green living

Making Sense of Green Living Amidst False Advertising

Photo by Svitlana on Unsplash

Interest in buying eco-friendly products has spiked in recent times, especially among millennials and Generation Z. As sustainability becomes a trending value, many brands are aiming their marketing at environmentally-conscious people — but unfortunately, many don’t change their production or distribution practices to match their words. This practice, called greenwashing, can make it difficult for consumers to achieve a truly sustainable lifestyle.

To avoid misleading marketing and scams targeted toward people with good environmental intentions, you need to learn to read between the lines. Here’s what you can do to avoid greenwashing companies and reduce your carbon footprint as a consumer.

Choosing Slow Fashion Brands

Lots of fashion retailers market their brands as “green.” Whether they state their clothes are made with natural fibers, or claim they’re offsetting carbon by planting trees, many brands aren’t nearly as ethical as they appear to be. For example, while H&M has greatly publicized its sustainability initiatives, it’s still a fast fashion business that’s increasing its greenhouse gas emissions. Plus, H&M’s “sustainable” clothing donation program, which offers discounts in exchange for used clothes, fuels consumerism by encouraging new purchases.

When shopping for clothes, focus on incorporating slow fashion into your wardrobe. Prioritize pieces that are durable and timeless — which allows them to last longer — and opt for eco-friendly materials like organic cotton or hemp.

Furthermore, the brands you choose should be fully transparent about their production and distribution processes. Truly sustainable companies have sustainable supply chains.

Navigating Wellness Culture

The wellness industry is perhaps one of the most notorious for propagating false health claims and “cure-alls”. From promoting essential oils to ginger, which does have benefits, but which doesn’t improve your immune system, there’s no shortage of natural immunity-boosting, mind-clearing, pain-relieving remedies on the market. However, not all of these supplements are effective. Many of them are just overpriced and over-packaged goods.

Some wellness tips may drive you to use organic remedies that don’t work (like non-synthetic alternatives for anti-aging), which can hinder your health. To keep yourself and the environment healthy, prioritize getting the vitamins you need from unprocessed foods, rather than relying on packaged products. Doing so also allows you to improve your health through the meals you would’ve needed anyway, so you can reduce waste.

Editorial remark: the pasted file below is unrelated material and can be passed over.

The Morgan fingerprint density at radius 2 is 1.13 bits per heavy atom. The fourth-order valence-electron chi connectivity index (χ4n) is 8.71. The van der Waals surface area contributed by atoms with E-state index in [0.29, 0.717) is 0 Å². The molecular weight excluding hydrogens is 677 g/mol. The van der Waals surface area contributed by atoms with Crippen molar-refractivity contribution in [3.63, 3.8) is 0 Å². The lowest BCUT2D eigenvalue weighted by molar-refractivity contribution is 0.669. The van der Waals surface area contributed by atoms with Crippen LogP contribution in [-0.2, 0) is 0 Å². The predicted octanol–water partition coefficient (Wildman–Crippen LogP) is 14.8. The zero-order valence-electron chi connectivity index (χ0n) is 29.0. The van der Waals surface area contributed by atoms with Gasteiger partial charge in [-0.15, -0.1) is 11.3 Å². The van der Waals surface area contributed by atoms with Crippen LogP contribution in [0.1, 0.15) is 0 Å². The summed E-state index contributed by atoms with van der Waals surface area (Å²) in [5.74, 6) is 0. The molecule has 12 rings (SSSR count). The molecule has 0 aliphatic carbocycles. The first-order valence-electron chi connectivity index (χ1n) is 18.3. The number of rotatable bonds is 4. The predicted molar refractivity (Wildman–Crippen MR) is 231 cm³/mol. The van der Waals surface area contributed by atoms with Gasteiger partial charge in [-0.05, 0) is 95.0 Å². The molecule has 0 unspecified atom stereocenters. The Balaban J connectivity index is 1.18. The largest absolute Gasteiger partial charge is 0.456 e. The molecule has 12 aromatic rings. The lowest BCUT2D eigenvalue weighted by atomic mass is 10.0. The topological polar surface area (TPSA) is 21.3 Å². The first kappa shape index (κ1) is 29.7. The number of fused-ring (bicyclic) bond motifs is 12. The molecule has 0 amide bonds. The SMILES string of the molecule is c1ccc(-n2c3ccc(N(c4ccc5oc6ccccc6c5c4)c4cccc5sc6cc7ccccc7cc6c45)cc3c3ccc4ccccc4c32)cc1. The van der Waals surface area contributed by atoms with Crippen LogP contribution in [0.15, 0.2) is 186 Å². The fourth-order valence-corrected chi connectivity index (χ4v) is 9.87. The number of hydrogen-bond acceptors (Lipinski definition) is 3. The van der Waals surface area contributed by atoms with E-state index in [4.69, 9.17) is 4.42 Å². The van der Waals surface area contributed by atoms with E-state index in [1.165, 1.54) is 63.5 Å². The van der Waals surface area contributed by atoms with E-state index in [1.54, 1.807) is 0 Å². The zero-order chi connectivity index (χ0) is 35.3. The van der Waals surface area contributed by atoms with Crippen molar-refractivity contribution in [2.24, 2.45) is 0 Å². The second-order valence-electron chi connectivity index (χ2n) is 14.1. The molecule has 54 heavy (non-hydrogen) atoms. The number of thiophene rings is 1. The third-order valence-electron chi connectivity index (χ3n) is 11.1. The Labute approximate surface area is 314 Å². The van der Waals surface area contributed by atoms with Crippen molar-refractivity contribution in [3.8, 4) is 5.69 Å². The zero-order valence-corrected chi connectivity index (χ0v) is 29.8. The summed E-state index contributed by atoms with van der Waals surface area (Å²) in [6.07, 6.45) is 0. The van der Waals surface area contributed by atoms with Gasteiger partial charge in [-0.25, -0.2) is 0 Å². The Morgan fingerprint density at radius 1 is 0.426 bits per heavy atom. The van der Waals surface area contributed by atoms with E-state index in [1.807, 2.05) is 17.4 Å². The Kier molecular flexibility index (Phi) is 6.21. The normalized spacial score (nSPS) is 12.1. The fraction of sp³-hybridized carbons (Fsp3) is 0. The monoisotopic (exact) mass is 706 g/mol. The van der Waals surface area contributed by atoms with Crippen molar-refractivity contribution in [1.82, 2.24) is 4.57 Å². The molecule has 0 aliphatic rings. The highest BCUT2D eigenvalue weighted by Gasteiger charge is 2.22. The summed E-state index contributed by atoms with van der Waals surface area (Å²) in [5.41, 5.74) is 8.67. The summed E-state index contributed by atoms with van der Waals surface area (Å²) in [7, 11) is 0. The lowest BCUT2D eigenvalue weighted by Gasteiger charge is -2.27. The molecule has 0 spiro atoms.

Buying from local farmers’ markets can further reduce your carbon footprint, in part by reducing the environmental costs of delivery. Consider walking, carpooling, or riding the bus to your nearest farmers’ market to avoid adding a solo car ride to your carbon footprint.

Making Your Home Eco-Friendly

Your home is where you spend a lot of your time, which means it can be an epicenter for your personal waste. But while opting for energy-efficient appliances and lighting — which practically every household needs — is a great start for reducing your waste, many salespeople are constantly promoting unnecessary eco-friendly products and upgrades for the home.

Making your home eco-friendly doesn’t have to be expensive or drastic. It can be as simple as planting a tree in your backyard, which delivers shade for less energy consumption in the summer, or switching to smart plugs that allow you to turn off lights from anywhere. While these actions may seem small, they can significantly reduce your carbon footprint

When you are making a larger investment for your home, do your research to ensure you fully understand the environmental value of your purchase. For example, solar panels don’t last a lifetime, even with proper maintenance — and when they go to the dump, they’re actually considered hazardous waste that can harm human and environmental health.

Consuming Less Is Key

Ultimately, green living isn’t about choosing the right products to buy. It’s about limiting your consumption altogether. Even the most sustainable brands create waste at some point in the supply chain, even if it’s minimal. By focusing on ways to reduce purchases and fully use what you buy — perhaps by mending clothes instead of tossing them or repurposing food scraps to dye your hair — you can ensure you’re only adding what’s absolutely necessary to your carbon footprint.

Despite the draw of eco-friendly items, it’s important to remind yourself new purchases aren’t always necessary. You don’t need a trendy mesh tote for your groceries — any reusable bags will do. Sustainable purchases are most impactful when they replace a necessary item that isn’t environmentally-friendly, as bamboo toothbrushes do for plastic ones.

Green Living Is Possible

While green living often feels difficult to navigate, due to the abundance of marketing pulling us in different directions, it is possible. Reading between the lines is all about spotting what information brands are omitting — like what happens within their supply chain — and opting for products that are useful and sustainable. However, avoiding the influence of marketing is always the ideal route to take. When you reduce your purchases and make eco-friendly decisions, you can live life greener than ever.

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